Most artists work for exceptionally low pay. Despite the precarious nature of the art economy, they carry on, ostensibly sacrificing monetary compensation for the loftier reward of creative freedom. But what if some artists are actually—physiologically—hardwired not to care about money?
That’s the implication of a new study published in the Creativity Research Journal, led by Dr. Roberto Goya-Maldonado, who is head of the systems neuroscience and imaging in psychiatry lab at the University Medical Center in Göttingen, Germany. The research team watched for activity in the parts of the brain that produce dopamine—the chemical that delivers rushes of excitement often associated with sex, drugs, and gambling—when groups of both artists and non-artists were presented with offers of free cash.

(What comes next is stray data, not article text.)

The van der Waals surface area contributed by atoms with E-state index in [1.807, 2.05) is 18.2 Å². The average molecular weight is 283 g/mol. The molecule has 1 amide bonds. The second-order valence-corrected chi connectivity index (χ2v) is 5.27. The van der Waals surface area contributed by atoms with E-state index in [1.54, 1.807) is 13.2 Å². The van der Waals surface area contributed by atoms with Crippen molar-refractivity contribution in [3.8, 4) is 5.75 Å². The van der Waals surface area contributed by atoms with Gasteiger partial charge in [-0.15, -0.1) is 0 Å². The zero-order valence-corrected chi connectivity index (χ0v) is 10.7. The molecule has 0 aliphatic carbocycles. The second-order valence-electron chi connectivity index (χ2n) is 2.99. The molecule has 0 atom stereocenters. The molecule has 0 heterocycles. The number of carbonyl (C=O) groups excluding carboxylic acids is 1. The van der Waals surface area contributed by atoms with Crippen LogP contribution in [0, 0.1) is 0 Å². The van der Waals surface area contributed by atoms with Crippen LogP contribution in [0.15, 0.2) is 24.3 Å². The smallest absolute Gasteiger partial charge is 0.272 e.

It’s worth mentioning up front that the sample size of the study is pretty small. Twenty-four participants completed the test and had their brain scans analyzed. Twelve of them worked in the arts, either as actors, painters, sculptors, musicians, or photographers. The other group of 12 included an insurance salesman, a dentist, a business administrator, and an engineer, among other professions, none of whom self-identified as “creative.” Read more